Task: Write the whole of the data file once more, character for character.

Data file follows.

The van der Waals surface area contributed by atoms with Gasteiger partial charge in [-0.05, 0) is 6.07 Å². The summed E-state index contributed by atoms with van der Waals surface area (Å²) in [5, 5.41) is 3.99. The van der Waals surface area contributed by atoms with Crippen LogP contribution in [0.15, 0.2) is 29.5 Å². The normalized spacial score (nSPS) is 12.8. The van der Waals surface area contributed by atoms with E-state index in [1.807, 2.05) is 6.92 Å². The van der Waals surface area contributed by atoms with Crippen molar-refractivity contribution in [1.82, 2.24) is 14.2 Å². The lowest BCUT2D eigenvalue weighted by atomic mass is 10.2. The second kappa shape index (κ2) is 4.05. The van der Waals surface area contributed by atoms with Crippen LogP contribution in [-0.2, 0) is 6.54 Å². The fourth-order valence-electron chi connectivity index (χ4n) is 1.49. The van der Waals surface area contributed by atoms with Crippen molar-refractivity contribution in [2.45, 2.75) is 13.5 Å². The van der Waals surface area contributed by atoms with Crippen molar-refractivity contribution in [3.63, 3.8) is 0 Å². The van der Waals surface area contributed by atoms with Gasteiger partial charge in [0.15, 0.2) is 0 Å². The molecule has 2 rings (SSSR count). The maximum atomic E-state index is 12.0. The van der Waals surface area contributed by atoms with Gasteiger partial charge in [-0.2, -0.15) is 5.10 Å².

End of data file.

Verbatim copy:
The van der Waals surface area contributed by atoms with Gasteiger partial charge in [-0.05, 0) is 6.07 Å². The summed E-state index contributed by atoms with van der Waals surface area (Å²) in [5, 5.41) is 3.99. The van der Waals surface area contributed by atoms with Crippen LogP contribution in [0.15, 0.2) is 29.5 Å². The normalized spacial score (nSPS) is 12.8. The van der Waals surface area contributed by atoms with E-state index in [1.807, 2.05) is 6.92 Å². The van der Waals surface area contributed by atoms with Crippen molar-refractivity contribution in [1.82, 2.24) is 14.2 Å². The lowest BCUT2D eigenvalue weighted by atomic mass is 10.2. The second kappa shape index (κ2) is 4.05. The van der Waals surface area contributed by atoms with Crippen LogP contribution in [-0.2, 0) is 6.54 Å². The fourth-order valence-electron chi connectivity index (χ4n) is 1.49. The van der Waals surface area contributed by atoms with Crippen molar-refractivity contribution in [2.45, 2.75) is 13.5 Å². The van der Waals surface area contributed by atoms with Crippen molar-refractivity contribution in [3.63, 3.8) is 0 Å². The van der Waals surface area contributed by atoms with Gasteiger partial charge in [0.15, 0.2) is 0 Å². The molecule has 2 rings (SSSR count). The maximum atomic E-state index is 12.0. The van der Waals surface area contributed by atoms with Gasteiger partial charge in [-0.2, -0.15) is 5.10 Å².